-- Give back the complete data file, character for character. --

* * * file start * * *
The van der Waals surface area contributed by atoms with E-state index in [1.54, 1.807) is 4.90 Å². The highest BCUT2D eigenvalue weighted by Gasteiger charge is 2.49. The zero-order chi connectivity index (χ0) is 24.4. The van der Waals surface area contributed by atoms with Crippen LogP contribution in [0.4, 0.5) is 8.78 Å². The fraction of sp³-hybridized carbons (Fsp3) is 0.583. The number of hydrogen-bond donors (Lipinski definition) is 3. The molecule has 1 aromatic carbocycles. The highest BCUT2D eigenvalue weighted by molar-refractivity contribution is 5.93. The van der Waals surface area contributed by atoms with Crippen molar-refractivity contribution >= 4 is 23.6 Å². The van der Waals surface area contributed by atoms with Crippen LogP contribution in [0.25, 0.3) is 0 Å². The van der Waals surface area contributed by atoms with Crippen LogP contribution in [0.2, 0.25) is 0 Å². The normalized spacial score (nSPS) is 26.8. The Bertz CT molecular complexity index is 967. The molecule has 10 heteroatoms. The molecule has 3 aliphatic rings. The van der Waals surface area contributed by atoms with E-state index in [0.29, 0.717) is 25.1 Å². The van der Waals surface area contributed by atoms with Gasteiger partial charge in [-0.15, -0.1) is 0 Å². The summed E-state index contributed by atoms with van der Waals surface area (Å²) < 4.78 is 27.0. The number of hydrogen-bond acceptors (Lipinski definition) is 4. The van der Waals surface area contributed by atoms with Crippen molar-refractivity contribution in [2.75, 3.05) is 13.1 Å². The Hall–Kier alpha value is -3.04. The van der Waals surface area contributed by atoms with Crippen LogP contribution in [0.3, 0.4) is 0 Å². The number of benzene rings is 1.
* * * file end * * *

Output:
The van der Waals surface area contributed by atoms with E-state index in [1.54, 1.807) is 4.90 Å². The highest BCUT2D eigenvalue weighted by Gasteiger charge is 2.49. The zero-order chi connectivity index (χ0) is 24.4. The van der Waals surface area contributed by atoms with Crippen LogP contribution in [0.4, 0.5) is 8.78 Å². The fraction of sp³-hybridized carbons (Fsp3) is 0.583. The number of hydrogen-bond donors (Lipinski definition) is 3. The molecule has 1 aromatic carbocycles. The highest BCUT2D eigenvalue weighted by molar-refractivity contribution is 5.93. The van der Waals surface area contributed by atoms with Crippen molar-refractivity contribution >= 4 is 23.6 Å². The van der Waals surface area contributed by atoms with Crippen LogP contribution in [0.25, 0.3) is 0 Å². The van der Waals surface area contributed by atoms with Crippen LogP contribution in [0.2, 0.25) is 0 Å². The normalized spacial score (nSPS) is 26.8. The Bertz CT molecular complexity index is 967. The molecule has 10 heteroatoms. The molecule has 3 aliphatic rings. The van der Waals surface area contributed by atoms with E-state index in [0.29, 0.717) is 25.1 Å². The van der Waals surface area contributed by atoms with Gasteiger partial charge in [-0.15, -0.1) is 0 Å². The summed E-state index contributed by atoms with van der Waals surface area (Å²) < 4.78 is 27.0. The number of hydrogen-bond acceptors (Lipinski definition) is 4. The van der Waals surface area contributed by atoms with Crippen molar-refractivity contribution in [2.75, 3.05) is 13.1 Å². The Hall–Kier alpha value is -3.04. The van der Waals surface area contributed by atoms with Crippen LogP contribution in [0.3, 0.4) is 0 Å². The number of benzene rings is 1.